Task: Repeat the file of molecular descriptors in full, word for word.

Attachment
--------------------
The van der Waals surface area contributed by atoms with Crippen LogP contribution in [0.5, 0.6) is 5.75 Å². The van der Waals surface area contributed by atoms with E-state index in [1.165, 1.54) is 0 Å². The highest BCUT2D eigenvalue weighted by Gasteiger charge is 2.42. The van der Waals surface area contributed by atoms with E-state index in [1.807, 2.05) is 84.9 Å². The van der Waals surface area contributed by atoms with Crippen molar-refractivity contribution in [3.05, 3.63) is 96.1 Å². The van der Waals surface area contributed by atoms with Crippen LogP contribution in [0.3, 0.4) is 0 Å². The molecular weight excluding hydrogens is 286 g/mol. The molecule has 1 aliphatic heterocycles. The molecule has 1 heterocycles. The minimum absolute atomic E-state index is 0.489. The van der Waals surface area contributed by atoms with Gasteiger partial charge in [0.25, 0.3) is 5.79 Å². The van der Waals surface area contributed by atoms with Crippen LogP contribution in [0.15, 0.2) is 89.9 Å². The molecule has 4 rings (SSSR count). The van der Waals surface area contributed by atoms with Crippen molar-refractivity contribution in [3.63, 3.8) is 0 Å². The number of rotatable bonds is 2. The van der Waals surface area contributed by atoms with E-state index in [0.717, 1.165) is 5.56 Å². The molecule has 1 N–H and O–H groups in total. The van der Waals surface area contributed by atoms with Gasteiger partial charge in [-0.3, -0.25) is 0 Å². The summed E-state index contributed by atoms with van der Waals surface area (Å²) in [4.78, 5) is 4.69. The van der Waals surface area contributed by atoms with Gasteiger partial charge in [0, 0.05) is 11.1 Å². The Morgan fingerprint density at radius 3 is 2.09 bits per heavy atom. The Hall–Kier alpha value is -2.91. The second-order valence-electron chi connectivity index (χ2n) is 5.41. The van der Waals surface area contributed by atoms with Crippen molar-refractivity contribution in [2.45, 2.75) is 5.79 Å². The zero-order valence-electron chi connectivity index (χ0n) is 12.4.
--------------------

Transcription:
The van der Waals surface area contributed by atoms with Crippen LogP contribution in [0.5, 0.6) is 5.75 Å². The van der Waals surface area contributed by atoms with E-state index in [1.165, 1.54) is 0 Å². The highest BCUT2D eigenvalue weighted by Gasteiger charge is 2.42. The van der Waals surface area contributed by atoms with E-state index in [1.807, 2.05) is 84.9 Å². The van der Waals surface area contributed by atoms with Crippen molar-refractivity contribution in [3.05, 3.63) is 96.1 Å². The van der Waals surface area contributed by atoms with Crippen LogP contribution in [0.3, 0.4) is 0 Å². The molecular weight excluding hydrogens is 286 g/mol. The molecule has 1 aliphatic heterocycles. The molecule has 1 heterocycles. The minimum absolute atomic E-state index is 0.489. The van der Waals surface area contributed by atoms with Gasteiger partial charge in [0.25, 0.3) is 5.79 Å². The van der Waals surface area contributed by atoms with Crippen LogP contribution in [0.15, 0.2) is 89.9 Å². The molecule has 4 rings (SSSR count). The van der Waals surface area contributed by atoms with Crippen molar-refractivity contribution in [3.63, 3.8) is 0 Å². The number of rotatable bonds is 2. The van der Waals surface area contributed by atoms with E-state index in [0.717, 1.165) is 5.56 Å². The molecule has 1 N–H and O–H groups in total. The van der Waals surface area contributed by atoms with Gasteiger partial charge in [-0.3, -0.25) is 0 Å². The summed E-state index contributed by atoms with van der Waals surface area (Å²) in [4.78, 5) is 4.69. The van der Waals surface area contributed by atoms with Gasteiger partial charge in [0, 0.05) is 11.1 Å². The Morgan fingerprint density at radius 3 is 2.09 bits per heavy atom. The Hall–Kier alpha value is -2.91. The second-order valence-electron chi connectivity index (χ2n) is 5.41. The van der Waals surface area contributed by atoms with Crippen molar-refractivity contribution in [2.45, 2.75) is 5.79 Å². The zero-order valence-electron chi connectivity index (χ0n) is 12.4.